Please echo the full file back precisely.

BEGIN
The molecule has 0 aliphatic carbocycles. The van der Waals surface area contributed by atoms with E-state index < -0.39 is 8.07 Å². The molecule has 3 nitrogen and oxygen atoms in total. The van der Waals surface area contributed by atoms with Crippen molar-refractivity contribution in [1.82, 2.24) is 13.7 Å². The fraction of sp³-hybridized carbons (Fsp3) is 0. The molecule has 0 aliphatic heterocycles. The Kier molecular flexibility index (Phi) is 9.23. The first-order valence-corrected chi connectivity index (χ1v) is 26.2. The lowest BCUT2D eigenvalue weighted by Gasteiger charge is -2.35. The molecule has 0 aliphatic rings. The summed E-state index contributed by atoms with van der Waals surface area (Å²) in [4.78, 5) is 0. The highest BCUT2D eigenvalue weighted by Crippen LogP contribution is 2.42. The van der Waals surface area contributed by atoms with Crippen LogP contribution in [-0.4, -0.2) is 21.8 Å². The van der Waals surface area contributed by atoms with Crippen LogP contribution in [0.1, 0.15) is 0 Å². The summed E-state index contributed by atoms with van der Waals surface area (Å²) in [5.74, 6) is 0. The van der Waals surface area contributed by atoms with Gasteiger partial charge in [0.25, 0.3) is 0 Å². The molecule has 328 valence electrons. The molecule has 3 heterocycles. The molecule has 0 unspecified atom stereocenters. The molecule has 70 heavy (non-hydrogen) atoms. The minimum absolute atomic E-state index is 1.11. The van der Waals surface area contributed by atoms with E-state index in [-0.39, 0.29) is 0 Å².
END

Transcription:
The molecule has 0 aliphatic carbocycles. The van der Waals surface area contributed by atoms with E-state index < -0.39 is 8.07 Å². The molecule has 3 nitrogen and oxygen atoms in total. The van der Waals surface area contributed by atoms with Crippen molar-refractivity contribution in [1.82, 2.24) is 13.7 Å². The fraction of sp³-hybridized carbons (Fsp3) is 0. The molecule has 0 aliphatic heterocycles. The Kier molecular flexibility index (Phi) is 9.23. The first-order valence-corrected chi connectivity index (χ1v) is 26.2. The lowest BCUT2D eigenvalue weighted by Gasteiger charge is -2.35. The molecule has 0 aliphatic rings. The summed E-state index contributed by atoms with van der Waals surface area (Å²) in [4.78, 5) is 0. The highest BCUT2D eigenvalue weighted by Crippen LogP contribution is 2.42. The van der Waals surface area contributed by atoms with Crippen LogP contribution in [-0.4, -0.2) is 21.8 Å². The van der Waals surface area contributed by atoms with Crippen LogP contribution in [0.1, 0.15) is 0 Å². The summed E-state index contributed by atoms with van der Waals surface area (Å²) in [5.74, 6) is 0. The van der Waals surface area contributed by atoms with Gasteiger partial charge in [0.25, 0.3) is 0 Å². The molecule has 328 valence electrons. The molecule has 3 heterocycles. The molecule has 0 unspecified atom stereocenters. The molecule has 70 heavy (non-hydrogen) atoms. The minimum absolute atomic E-state index is 1.11. The van der Waals surface area contributed by atoms with E-state index in [-0.39, 0.29) is 0 Å².